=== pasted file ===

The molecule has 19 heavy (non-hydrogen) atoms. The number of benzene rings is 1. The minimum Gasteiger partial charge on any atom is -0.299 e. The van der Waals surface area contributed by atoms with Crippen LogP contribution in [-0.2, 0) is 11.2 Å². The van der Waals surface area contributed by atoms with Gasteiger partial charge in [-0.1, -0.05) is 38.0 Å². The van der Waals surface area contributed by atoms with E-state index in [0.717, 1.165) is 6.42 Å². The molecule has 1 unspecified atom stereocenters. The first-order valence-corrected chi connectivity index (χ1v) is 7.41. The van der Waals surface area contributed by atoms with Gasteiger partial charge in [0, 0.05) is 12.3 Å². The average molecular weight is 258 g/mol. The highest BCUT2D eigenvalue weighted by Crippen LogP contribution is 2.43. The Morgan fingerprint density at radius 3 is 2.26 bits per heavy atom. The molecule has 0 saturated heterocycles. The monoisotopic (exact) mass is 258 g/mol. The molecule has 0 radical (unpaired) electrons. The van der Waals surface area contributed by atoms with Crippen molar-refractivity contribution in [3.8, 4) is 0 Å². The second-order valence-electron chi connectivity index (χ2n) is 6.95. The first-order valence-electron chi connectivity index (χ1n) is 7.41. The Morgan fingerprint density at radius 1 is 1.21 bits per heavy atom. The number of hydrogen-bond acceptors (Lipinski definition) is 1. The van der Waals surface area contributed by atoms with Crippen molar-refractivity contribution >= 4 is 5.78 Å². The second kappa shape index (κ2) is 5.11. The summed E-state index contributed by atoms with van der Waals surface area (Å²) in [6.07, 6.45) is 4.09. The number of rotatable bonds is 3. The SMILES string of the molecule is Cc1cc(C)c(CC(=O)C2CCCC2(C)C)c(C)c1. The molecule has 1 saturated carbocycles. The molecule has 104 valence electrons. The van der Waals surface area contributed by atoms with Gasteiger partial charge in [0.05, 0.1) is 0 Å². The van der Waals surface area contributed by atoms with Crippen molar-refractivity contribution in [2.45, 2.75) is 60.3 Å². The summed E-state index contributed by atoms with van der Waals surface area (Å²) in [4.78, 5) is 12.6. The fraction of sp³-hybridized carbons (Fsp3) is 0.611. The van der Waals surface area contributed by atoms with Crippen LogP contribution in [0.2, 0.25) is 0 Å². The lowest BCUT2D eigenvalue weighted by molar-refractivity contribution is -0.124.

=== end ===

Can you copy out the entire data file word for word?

The molecule has 19 heavy (non-hydrogen) atoms. The number of benzene rings is 1. The minimum Gasteiger partial charge on any atom is -0.299 e. The van der Waals surface area contributed by atoms with Crippen LogP contribution in [-0.2, 0) is 11.2 Å². The van der Waals surface area contributed by atoms with Gasteiger partial charge in [-0.1, -0.05) is 38.0 Å². The van der Waals surface area contributed by atoms with E-state index in [0.717, 1.165) is 6.42 Å². The molecule has 1 unspecified atom stereocenters. The first-order valence-corrected chi connectivity index (χ1v) is 7.41. The van der Waals surface area contributed by atoms with Gasteiger partial charge in [0, 0.05) is 12.3 Å². The average molecular weight is 258 g/mol. The highest BCUT2D eigenvalue weighted by Crippen LogP contribution is 2.43. The Morgan fingerprint density at radius 3 is 2.26 bits per heavy atom. The molecule has 0 saturated heterocycles. The monoisotopic (exact) mass is 258 g/mol. The molecule has 0 radical (unpaired) electrons. The van der Waals surface area contributed by atoms with Crippen molar-refractivity contribution in [3.8, 4) is 0 Å². The second-order valence-electron chi connectivity index (χ2n) is 6.95. The first-order valence-electron chi connectivity index (χ1n) is 7.41. The Morgan fingerprint density at radius 1 is 1.21 bits per heavy atom. The number of hydrogen-bond acceptors (Lipinski definition) is 1. The van der Waals surface area contributed by atoms with Crippen molar-refractivity contribution >= 4 is 5.78 Å². The second kappa shape index (κ2) is 5.11. The summed E-state index contributed by atoms with van der Waals surface area (Å²) in [6.07, 6.45) is 4.09. The number of rotatable bonds is 3. The SMILES string of the molecule is Cc1cc(C)c(CC(=O)C2CCCC2(C)C)c(C)c1. The molecule has 1 saturated carbocycles. The molecule has 104 valence electrons. The van der Waals surface area contributed by atoms with Gasteiger partial charge in [0.05, 0.1) is 0 Å². The van der Waals surface area contributed by atoms with Crippen molar-refractivity contribution in [2.45, 2.75) is 60.3 Å². The summed E-state index contributed by atoms with van der Waals surface area (Å²) in [4.78, 5) is 12.6. The fraction of sp³-hybridized carbons (Fsp3) is 0.611. The van der Waals surface area contributed by atoms with Crippen LogP contribution in [0.2, 0.25) is 0 Å². The lowest BCUT2D eigenvalue weighted by molar-refractivity contribution is -0.124.